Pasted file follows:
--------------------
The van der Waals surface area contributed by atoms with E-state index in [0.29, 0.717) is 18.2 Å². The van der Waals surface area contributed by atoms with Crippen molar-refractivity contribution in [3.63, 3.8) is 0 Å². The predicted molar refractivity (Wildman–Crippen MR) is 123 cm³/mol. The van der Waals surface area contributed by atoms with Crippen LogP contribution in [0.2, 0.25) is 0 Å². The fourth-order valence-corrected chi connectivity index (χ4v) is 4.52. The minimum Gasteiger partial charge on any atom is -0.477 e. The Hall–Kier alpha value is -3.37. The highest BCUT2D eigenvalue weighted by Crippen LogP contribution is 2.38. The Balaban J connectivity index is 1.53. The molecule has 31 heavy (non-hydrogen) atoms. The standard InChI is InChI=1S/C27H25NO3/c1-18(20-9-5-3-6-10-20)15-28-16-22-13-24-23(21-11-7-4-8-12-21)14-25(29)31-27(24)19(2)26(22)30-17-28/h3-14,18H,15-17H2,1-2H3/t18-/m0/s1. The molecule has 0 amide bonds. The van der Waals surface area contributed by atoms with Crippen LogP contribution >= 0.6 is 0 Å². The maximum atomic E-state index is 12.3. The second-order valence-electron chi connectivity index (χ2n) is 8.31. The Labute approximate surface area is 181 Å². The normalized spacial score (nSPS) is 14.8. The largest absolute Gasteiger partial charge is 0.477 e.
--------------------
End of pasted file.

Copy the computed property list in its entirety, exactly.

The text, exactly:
The van der Waals surface area contributed by atoms with E-state index in [0.29, 0.717) is 18.2 Å². The van der Waals surface area contributed by atoms with Crippen molar-refractivity contribution in [3.63, 3.8) is 0 Å². The predicted molar refractivity (Wildman–Crippen MR) is 123 cm³/mol. The van der Waals surface area contributed by atoms with Crippen LogP contribution in [0.2, 0.25) is 0 Å². The fourth-order valence-corrected chi connectivity index (χ4v) is 4.52. The minimum Gasteiger partial charge on any atom is -0.477 e. The Hall–Kier alpha value is -3.37. The highest BCUT2D eigenvalue weighted by Crippen LogP contribution is 2.38. The Balaban J connectivity index is 1.53. The molecule has 31 heavy (non-hydrogen) atoms. The standard InChI is InChI=1S/C27H25NO3/c1-18(20-9-5-3-6-10-20)15-28-16-22-13-24-23(21-11-7-4-8-12-21)14-25(29)31-27(24)19(2)26(22)30-17-28/h3-14,18H,15-17H2,1-2H3/t18-/m0/s1. The molecule has 0 amide bonds. The van der Waals surface area contributed by atoms with Crippen LogP contribution >= 0.6 is 0 Å². The maximum atomic E-state index is 12.3. The second-order valence-electron chi connectivity index (χ2n) is 8.31. The Labute approximate surface area is 181 Å². The normalized spacial score (nSPS) is 14.8. The largest absolute Gasteiger partial charge is 0.477 e.